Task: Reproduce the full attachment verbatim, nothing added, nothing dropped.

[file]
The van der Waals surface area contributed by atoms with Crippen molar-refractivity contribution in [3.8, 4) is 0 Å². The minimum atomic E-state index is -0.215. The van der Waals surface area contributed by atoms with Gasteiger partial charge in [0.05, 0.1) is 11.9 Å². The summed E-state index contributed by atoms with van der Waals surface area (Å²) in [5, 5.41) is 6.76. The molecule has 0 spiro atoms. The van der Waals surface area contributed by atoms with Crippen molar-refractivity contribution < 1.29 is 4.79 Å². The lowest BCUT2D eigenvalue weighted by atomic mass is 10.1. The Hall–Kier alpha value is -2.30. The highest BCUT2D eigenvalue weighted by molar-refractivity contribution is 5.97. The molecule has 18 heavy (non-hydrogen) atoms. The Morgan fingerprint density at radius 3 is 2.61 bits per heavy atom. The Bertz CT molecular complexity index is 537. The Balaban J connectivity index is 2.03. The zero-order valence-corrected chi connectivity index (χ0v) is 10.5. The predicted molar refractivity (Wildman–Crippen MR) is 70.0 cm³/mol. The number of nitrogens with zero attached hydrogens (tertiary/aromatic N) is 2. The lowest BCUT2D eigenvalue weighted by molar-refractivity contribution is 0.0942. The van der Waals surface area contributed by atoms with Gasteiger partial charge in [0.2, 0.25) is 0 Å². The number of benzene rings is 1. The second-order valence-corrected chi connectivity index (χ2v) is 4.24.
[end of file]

The van der Waals surface area contributed by atoms with Crippen molar-refractivity contribution in [3.8, 4) is 0 Å². The minimum atomic E-state index is -0.215. The van der Waals surface area contributed by atoms with Gasteiger partial charge in [0.05, 0.1) is 11.9 Å². The summed E-state index contributed by atoms with van der Waals surface area (Å²) in [5, 5.41) is 6.76. The molecule has 0 spiro atoms. The van der Waals surface area contributed by atoms with Crippen molar-refractivity contribution < 1.29 is 4.79 Å². The lowest BCUT2D eigenvalue weighted by atomic mass is 10.1. The Hall–Kier alpha value is -2.30. The highest BCUT2D eigenvalue weighted by molar-refractivity contribution is 5.97. The molecule has 18 heavy (non-hydrogen) atoms. The Morgan fingerprint density at radius 3 is 2.61 bits per heavy atom. The Bertz CT molecular complexity index is 537. The Balaban J connectivity index is 2.03. The zero-order valence-corrected chi connectivity index (χ0v) is 10.5. The predicted molar refractivity (Wildman–Crippen MR) is 70.0 cm³/mol. The number of nitrogens with zero attached hydrogens (tertiary/aromatic N) is 2. The lowest BCUT2D eigenvalue weighted by molar-refractivity contribution is 0.0942. The van der Waals surface area contributed by atoms with Gasteiger partial charge in [0.2, 0.25) is 0 Å². The number of benzene rings is 1. The second-order valence-corrected chi connectivity index (χ2v) is 4.24.